KF: Was it a magical fit for you?

M: I wouldn’t say magic. It’s been a long hard road and lots of hard work. I love the music and the people but getting hired here takes a lot of time and dedication.

Kf: I think you have found your niche. They call you a documentary producer. What does that mean to you?

M: Being a documentary producer means I handle the project from start to finish. I research every subject and try to make myself an expert in that subject. I spend hours and hours reviewing audio and video plus reading. My team of assistants assemble chronologies, find audio and promote the series. I choose the best audio and then make a story map. I double check all of the facts myself and then I write a script and voice the narration. Then, I edit the piece and make it beautiful.

KF: How did you get started producing documentaries?

M: I am always looking for an idea, series, and or subject that will speak directly to the KEXP audience. It’s important for me that the subject matter reaches down to the core of the music they love.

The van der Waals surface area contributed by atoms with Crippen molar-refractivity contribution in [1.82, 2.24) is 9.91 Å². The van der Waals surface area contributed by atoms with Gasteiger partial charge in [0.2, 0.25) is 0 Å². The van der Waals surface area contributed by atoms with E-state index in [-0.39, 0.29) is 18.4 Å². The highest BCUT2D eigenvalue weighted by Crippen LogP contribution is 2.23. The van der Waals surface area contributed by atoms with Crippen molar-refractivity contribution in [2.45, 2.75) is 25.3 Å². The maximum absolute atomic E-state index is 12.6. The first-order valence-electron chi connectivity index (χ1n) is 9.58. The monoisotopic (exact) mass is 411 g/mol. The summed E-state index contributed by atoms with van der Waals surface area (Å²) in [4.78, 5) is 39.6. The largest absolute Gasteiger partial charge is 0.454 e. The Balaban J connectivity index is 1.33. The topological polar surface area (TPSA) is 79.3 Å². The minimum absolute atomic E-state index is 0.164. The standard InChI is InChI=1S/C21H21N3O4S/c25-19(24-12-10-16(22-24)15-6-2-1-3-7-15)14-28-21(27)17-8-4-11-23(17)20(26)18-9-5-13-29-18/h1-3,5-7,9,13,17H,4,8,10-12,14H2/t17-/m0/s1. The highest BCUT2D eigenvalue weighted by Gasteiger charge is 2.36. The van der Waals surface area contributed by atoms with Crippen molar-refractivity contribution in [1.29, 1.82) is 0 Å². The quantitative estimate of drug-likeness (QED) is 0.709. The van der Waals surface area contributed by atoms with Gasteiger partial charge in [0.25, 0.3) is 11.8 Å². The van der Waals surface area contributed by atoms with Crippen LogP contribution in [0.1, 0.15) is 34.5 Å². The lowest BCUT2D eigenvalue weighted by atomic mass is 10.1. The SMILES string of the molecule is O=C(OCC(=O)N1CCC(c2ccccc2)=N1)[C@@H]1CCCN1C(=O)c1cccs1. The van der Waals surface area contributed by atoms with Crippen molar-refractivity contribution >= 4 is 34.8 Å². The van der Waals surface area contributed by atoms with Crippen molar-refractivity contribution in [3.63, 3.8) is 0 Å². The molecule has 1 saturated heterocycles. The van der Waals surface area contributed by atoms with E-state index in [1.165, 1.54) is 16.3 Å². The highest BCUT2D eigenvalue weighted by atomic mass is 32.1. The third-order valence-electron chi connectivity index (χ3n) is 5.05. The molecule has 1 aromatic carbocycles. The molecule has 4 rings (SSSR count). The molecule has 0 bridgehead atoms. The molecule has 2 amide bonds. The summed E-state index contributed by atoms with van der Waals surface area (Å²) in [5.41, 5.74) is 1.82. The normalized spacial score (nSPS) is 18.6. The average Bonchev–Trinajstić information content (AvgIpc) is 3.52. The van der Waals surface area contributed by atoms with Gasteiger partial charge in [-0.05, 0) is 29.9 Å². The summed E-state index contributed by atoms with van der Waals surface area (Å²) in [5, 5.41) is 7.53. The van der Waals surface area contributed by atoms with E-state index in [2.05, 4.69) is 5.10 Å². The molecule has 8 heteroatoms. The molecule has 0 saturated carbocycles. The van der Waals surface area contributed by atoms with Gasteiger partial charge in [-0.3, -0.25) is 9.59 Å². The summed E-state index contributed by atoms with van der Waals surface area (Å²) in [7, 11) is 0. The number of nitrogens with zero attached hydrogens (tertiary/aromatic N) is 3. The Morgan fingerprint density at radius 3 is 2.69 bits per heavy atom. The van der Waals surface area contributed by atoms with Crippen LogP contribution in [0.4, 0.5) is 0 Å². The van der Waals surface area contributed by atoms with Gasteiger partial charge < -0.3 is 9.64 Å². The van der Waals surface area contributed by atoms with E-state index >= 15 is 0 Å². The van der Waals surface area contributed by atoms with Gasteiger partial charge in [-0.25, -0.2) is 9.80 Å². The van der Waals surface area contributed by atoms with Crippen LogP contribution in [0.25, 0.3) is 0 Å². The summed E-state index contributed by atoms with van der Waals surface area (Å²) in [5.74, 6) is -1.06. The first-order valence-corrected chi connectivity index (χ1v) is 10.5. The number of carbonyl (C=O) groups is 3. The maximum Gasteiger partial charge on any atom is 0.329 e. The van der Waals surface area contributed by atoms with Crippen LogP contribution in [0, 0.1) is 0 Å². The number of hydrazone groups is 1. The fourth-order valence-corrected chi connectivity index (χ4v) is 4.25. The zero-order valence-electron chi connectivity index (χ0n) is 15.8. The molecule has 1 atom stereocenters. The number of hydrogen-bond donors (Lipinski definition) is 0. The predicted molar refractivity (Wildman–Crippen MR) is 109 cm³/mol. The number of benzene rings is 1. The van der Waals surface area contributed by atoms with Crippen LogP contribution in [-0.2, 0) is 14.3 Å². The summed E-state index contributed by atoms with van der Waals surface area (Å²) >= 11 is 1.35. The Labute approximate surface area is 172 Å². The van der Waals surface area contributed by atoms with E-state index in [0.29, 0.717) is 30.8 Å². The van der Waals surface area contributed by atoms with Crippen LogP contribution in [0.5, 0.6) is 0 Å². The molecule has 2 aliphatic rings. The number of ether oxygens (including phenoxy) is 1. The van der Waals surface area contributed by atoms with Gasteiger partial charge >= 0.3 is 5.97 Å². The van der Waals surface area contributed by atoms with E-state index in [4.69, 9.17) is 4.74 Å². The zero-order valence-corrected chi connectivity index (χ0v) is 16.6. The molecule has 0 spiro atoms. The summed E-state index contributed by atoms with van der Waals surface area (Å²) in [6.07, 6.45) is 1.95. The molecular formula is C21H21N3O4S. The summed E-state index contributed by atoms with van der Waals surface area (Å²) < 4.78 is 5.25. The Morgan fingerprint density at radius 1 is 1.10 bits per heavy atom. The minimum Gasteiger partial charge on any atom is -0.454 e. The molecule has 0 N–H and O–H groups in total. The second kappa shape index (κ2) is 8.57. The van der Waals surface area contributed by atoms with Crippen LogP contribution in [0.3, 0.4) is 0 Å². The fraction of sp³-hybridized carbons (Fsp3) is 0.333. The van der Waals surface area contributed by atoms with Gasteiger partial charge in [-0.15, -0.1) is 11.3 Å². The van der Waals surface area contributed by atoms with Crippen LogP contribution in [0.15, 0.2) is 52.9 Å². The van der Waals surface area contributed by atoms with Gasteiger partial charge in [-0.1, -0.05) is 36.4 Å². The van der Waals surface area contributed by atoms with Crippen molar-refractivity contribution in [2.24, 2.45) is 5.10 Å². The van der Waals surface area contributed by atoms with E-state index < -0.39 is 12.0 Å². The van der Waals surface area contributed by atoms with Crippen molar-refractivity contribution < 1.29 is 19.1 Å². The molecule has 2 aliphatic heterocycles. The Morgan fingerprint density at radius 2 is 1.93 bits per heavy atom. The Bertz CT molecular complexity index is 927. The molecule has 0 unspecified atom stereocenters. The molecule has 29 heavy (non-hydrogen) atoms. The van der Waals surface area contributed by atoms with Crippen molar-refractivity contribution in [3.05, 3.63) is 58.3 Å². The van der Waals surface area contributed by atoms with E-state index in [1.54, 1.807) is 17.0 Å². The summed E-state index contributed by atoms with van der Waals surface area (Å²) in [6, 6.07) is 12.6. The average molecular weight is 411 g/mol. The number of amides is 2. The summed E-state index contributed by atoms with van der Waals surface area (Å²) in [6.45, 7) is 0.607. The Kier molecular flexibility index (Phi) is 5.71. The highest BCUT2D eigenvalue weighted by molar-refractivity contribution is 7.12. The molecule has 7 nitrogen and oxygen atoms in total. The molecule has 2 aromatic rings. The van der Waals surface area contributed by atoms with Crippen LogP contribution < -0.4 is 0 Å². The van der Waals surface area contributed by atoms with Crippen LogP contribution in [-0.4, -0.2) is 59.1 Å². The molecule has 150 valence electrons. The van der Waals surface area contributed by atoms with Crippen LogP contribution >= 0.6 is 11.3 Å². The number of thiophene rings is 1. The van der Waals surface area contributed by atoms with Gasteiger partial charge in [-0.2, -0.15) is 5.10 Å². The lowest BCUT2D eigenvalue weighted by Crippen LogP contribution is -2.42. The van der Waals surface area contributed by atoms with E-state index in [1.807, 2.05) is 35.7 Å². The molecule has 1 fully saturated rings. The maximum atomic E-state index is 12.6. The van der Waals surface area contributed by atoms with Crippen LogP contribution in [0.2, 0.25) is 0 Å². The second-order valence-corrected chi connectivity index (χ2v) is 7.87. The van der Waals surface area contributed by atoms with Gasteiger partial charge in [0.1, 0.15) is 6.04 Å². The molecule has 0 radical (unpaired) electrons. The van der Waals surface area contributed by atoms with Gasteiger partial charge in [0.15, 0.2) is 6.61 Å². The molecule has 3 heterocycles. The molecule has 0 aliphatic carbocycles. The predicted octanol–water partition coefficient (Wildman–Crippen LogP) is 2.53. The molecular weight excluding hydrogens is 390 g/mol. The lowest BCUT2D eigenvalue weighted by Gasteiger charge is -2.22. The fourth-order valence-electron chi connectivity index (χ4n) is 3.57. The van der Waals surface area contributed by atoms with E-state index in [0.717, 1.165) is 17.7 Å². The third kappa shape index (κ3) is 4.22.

KF: What is your inspiration for doing these documentaries?

M: For years I was fascinated with the NPR radio show, “This American Life.” The way a story can be so potent when told with just voices, sound effects, and music. I think radio is one of the most potent mediums for stories because it sparks the imagination and the listener has to create along with you. Not like TV or movies where everything is done for you.

KF: I think I have found a link to all of your shows online.

Michele: Yes, you can learn more about these documentaries by going to http://www.kexp.org/learn/documentaries.

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KF: I know you are producing a series for KEXP, called “Masters of Turntabalism”. How long does it take you to produce one of these programs?

M: Every episode takes on average about 20 hours to make. I usually research material first and then I start to edit the sound components to create a narrative for the program.

KF: How many days does it take to do this?

M: It takes about 3 days to produce a weekly feature.

KF: Where do you see turntablism going?